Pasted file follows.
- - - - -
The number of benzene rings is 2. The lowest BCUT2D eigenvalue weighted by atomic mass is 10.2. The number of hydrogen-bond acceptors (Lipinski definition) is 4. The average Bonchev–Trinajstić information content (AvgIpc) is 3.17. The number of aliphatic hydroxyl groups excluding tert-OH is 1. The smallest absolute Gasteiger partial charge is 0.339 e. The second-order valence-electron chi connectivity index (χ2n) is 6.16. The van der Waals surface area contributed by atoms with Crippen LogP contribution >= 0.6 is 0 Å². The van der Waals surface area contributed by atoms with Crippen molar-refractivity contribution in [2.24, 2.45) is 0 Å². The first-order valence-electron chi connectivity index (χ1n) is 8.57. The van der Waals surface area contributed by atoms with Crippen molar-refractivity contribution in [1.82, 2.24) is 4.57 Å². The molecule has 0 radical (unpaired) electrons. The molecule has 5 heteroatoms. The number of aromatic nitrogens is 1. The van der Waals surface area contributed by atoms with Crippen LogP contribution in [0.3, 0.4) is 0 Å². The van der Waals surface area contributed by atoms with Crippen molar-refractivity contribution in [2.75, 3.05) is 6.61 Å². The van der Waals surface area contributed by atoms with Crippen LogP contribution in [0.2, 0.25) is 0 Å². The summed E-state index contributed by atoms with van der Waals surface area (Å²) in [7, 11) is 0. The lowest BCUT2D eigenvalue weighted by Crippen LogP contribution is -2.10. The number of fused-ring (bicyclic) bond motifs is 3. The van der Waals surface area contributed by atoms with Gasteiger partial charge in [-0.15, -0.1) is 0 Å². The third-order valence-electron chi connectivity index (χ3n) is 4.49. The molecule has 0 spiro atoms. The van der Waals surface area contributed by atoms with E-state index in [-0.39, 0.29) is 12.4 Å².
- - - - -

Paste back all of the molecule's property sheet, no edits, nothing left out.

The number of benzene rings is 2. The lowest BCUT2D eigenvalue weighted by atomic mass is 10.2. The number of hydrogen-bond acceptors (Lipinski definition) is 4. The average Bonchev–Trinajstić information content (AvgIpc) is 3.17. The number of aliphatic hydroxyl groups excluding tert-OH is 1. The smallest absolute Gasteiger partial charge is 0.339 e. The second-order valence-electron chi connectivity index (χ2n) is 6.16. The van der Waals surface area contributed by atoms with Crippen LogP contribution >= 0.6 is 0 Å². The van der Waals surface area contributed by atoms with Crippen molar-refractivity contribution in [2.24, 2.45) is 0 Å². The first-order valence-electron chi connectivity index (χ1n) is 8.57. The van der Waals surface area contributed by atoms with Crippen molar-refractivity contribution in [1.82, 2.24) is 4.57 Å². The molecule has 0 radical (unpaired) electrons. The molecule has 5 heteroatoms. The number of aromatic nitrogens is 1. The van der Waals surface area contributed by atoms with Crippen LogP contribution in [0.3, 0.4) is 0 Å². The van der Waals surface area contributed by atoms with Crippen molar-refractivity contribution in [2.75, 3.05) is 6.61 Å². The van der Waals surface area contributed by atoms with Crippen LogP contribution in [0.2, 0.25) is 0 Å². The summed E-state index contributed by atoms with van der Waals surface area (Å²) in [7, 11) is 0. The lowest BCUT2D eigenvalue weighted by Crippen LogP contribution is -2.10. The number of fused-ring (bicyclic) bond motifs is 3. The van der Waals surface area contributed by atoms with Gasteiger partial charge in [-0.15, -0.1) is 0 Å². The third-order valence-electron chi connectivity index (χ3n) is 4.49. The molecule has 0 spiro atoms. The van der Waals surface area contributed by atoms with E-state index in [-0.39, 0.29) is 12.4 Å².